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Michael Diamond  committed 5131539

Updated README and version number

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  • Parent commits b30fd21
  • Tags 0.6.0

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 # http://www.gnu.org/licenses/licenses.html
 # http://www.gnu.org/licenses/gpl.html
 
-Version 0.6.0 RC 2
+Version 0.6.0
 
 Introduction:
 	
 	like.  The details file is a plain text file, and can contain any content you desire.
 	
 	You can also assign bugs to specific individuals - either based on their
-	commit names or not - and list lets you filter by owner to see what tasks
-	are in your care.
+	Mercurial commit names or not - and list lets you filter by owner to see what
+	tasks are in your care.
 	
 	b is powerful enough to support several different workflow complexities,
 	from an individual just tracking tasks in a repository, all the way up to a
 	to provide resolution reasons, like fixed or duplicate - of course these could
 	all be done manually, but there is no such built in functionality.
 	
-	If you need the power of something like Bugzilla, you're going to be frustrated
-	with b.  However if you find many of the extra "features" in these larger tools
-	to be unhelpful bloat, and you don't want to waste time organizing, categorizing,
-	and sorting and instead want a quick, easy way to track issues with your project
-	with minimal setup and configuration, then b is the tool to use!
+	If you need the power of something like Bugzilla, you're going to find b
+	limited.  However if you find many of the extra "features" in these larger
+	tools to be unhelpful bloat, and you don't want to waste time organizing,
+	categorizing, and sorting and instead want a quick, easy way to track issues
+	with your project with minimal setup and configuration, then b is the tool to use!
 
 Some Suggested Use Cases:
 
 	tracking functionality ready to use.
 	
 	Working on a website, you could very easily (and I might do this myself 
-	soon enough) write a little PHP script which takes bug reports and logs 
-	them to b.  I often find the closer to my workflow a tool is
+	soon enough) write a little PHP script which takes bug reports and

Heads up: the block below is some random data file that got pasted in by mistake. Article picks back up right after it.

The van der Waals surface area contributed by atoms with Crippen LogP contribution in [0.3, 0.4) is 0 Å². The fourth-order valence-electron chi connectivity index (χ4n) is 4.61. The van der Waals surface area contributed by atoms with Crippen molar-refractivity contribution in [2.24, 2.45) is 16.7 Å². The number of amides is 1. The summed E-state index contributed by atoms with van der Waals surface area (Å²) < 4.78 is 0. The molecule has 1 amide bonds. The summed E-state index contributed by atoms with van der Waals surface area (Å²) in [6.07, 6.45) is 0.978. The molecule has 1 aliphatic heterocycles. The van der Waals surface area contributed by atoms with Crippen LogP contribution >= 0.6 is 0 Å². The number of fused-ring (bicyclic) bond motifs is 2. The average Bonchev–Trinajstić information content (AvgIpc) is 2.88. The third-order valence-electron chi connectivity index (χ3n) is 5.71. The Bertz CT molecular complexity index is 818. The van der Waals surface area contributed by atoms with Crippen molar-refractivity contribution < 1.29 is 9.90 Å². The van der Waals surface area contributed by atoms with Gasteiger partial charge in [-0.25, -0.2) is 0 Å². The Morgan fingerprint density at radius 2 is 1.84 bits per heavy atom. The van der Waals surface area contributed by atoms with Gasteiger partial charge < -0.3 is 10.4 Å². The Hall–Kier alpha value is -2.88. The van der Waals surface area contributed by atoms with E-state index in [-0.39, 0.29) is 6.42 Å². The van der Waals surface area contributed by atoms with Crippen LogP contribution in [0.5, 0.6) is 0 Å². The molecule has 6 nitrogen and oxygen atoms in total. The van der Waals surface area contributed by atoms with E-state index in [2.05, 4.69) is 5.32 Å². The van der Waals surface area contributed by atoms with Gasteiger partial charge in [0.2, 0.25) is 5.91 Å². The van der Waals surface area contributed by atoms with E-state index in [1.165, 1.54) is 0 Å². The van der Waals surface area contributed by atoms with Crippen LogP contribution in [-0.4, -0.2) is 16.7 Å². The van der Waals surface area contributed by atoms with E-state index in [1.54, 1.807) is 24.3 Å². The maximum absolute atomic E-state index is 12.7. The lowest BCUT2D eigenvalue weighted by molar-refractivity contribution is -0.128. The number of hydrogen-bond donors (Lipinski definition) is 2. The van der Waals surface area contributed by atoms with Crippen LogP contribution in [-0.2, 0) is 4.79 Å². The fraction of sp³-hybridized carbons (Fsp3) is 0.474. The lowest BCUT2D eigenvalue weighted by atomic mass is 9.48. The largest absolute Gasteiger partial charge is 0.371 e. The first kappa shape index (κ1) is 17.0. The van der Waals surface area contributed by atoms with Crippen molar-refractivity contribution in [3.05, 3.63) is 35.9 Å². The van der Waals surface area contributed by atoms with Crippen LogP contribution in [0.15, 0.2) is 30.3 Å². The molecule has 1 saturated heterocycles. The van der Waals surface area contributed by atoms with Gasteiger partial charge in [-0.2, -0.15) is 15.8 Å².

+	logs them to b.  I often find the closer to my workflow a tool is
 	the easier it is to use, so integrating it right into the website
 	makes a lot of sense.
 	
 	the '-r' flag will list resolved bugs, instead of open bugs.  The -o flag
 	takes a username (or a username prefix) and lists bugs owned by the specified
 	user.  The -g flag will list bugs which contain the specified text in their
-	title.  Issues are ordered by issue ID by default, however you can use the -a
-	flag to sort them alphabetically, and the -c flag to sort them chronologically.
-	These flags can be used together for fairly granular browsing of your bugs database.
-	In addition, you can use the -T flag to truncate output that would otherwise
-	overflow beyond one line.
+	title.  You can use the -a flag to sort issues alphabetically, and the -c
+	flag to sort them chronologically.  These flags can be used together for
+	fairly granular browsing of your bugs database.  In addition, you can use
+	the -T flag to truncate output that would otherwise overflow beyond one line.
 	
 	
 	The read-only commands (list, details, users, and id) have an additional --rev
 	
 FAQ:
 	How well does b scale?
-		b has not been robustly benchmarked at this time, however test bug lists
-		of more than 120,000 records have been constructed and b has responded
-		excellently, taking just a second or two to add a record, and even less
-		time to list bugs, especially filtering by owner or by grep. Of course,
-		you would have to work very hard to ever reach a bug list even close
-		to that number, and long before you get there you'll likely discover you
-		need to switch to something more powerful, so for all intents and purposes
-		b should handle everything you can throw at it.
+		Basic benchmarks indicate that b performs well even with very large lists.
+		test bug lists of more than 50,000 records have been constructed and b 
+		responds very quickly, taking just a second or two to add a record,
+		and even less time to list bugs, especially filtering by owner or by 
+		grep. Of course, you would have to work very hard to ever reach a bug
+		list even close to that number, and long before you get there you'll
+		likely discover you need to switch to something more powerful, so for
+		all intents and purposes b should handle everything you can throw at it.
 		
 	I would really like to be able to categorize my bugs, or detail how the bug
 	was resolved, why isn't that possible?
 #
 # Version
 #
-version = _("b Version 0.6.0 Release Candidate 2 - built 11-4-11")
+version = _("b Version 0.6.0 - built 11-7-11")
 
 #
 # Static values / config settings